As GCA employees, we recently took advantage of my parents' free admission to Bearizona outside of Williams. We drove through the forested 3-mile road viewing bison, elk, mule deer, mules, wolves, long-horn sheep, and, as its name suggests, bears. I love the irony that Bearizona, just like Bear Country in Rapid City, SD, is a bear sanctuary. Yet very few bears live naturally in either of these geographic areas. Weird, right? Anyway, Bearizona is a lovely natural habitat setting, nestled in groves of Ponderosa pines. It is beautifully maintained with a rustic theme, housing a huge gift shop, lovely restaurant, and soon-to-be-opened lodge. Additionally, they have a petting zoo and a walk-through zoo. They also host a Birds of Prey Show, which was really cool, but really scary! Raptors, hawks, and owls—all of which love rodent dinners—flew right over our heads! Although we thoroughly enjoyed ourselves over the course of 2.5 hours, I’m not sure the place is worth the regular admission of $20 for adults ($18 for ages 62+, $10 for children 4-12, or $100 for carloads), especially since you can see many of the above-referenced animals in the wild right at Grand Canyon National Park!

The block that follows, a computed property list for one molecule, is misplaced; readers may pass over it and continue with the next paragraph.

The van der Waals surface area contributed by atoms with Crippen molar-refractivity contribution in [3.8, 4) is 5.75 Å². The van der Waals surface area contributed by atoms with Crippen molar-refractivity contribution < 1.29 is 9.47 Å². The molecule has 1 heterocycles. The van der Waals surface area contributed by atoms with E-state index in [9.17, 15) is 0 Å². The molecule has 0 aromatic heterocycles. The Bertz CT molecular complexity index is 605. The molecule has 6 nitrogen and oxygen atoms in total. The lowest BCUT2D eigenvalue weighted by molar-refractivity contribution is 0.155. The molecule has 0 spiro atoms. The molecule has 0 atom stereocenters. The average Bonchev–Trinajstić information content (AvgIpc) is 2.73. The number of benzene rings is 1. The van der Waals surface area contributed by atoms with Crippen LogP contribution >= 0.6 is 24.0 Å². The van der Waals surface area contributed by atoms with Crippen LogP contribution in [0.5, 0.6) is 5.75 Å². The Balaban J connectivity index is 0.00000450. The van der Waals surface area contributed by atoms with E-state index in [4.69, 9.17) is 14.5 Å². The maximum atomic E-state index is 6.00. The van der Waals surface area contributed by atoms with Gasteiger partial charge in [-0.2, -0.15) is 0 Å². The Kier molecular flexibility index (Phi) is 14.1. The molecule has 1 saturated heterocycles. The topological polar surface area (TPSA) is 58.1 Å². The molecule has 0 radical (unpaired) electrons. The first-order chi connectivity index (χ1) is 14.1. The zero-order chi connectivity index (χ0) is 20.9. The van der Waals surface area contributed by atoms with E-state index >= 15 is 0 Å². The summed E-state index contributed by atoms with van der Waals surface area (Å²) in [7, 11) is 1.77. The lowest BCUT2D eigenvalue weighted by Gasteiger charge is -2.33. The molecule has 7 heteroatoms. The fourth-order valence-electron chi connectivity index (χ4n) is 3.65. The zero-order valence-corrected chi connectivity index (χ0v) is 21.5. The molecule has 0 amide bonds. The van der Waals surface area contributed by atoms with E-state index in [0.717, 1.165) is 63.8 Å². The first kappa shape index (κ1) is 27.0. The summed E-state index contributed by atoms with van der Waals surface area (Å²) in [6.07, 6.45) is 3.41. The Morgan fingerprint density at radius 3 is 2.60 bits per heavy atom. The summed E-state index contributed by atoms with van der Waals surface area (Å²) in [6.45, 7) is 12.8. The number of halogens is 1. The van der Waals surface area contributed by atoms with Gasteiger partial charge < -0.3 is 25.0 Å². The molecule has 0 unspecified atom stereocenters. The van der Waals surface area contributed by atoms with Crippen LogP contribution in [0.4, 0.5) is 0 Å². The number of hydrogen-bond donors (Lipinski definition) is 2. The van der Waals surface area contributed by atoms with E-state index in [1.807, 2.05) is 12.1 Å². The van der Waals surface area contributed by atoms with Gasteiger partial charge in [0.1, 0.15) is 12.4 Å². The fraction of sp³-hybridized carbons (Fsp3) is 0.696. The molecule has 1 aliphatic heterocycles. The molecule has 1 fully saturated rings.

This guy was eyeing me up like I was a cheese pizza!
Rut season is underway here at Grand Canyon. We recently had a very stupid guest get charged by an elk! I was fortunate to get some photos of bulls here in the park without provoking them. Today a lovely group of mule deer visited our backyard. I spotted a chipper little chipmunk sitting on a big rock on our site, along with one of my distant cousins scavenging. And how is this for exciting: Mom and I caught a quick glimpse of a Javelina in the wooded area near the Community Library. Sure love being among all these beautiful animals!
Another one of my rodent family distant cousins
Mom and I always respect nature and give the wild animals their personal space! Hence, we end up with some fuzzy, distant photos! But you can tell this is a Javelina even in this poor quality photo.
Well, time to go. Mom has baked some cookies and I volunteered to be a taste-tester. Talk to you soon!
We would like to thank some amazing organizations for all they do for the RVing community: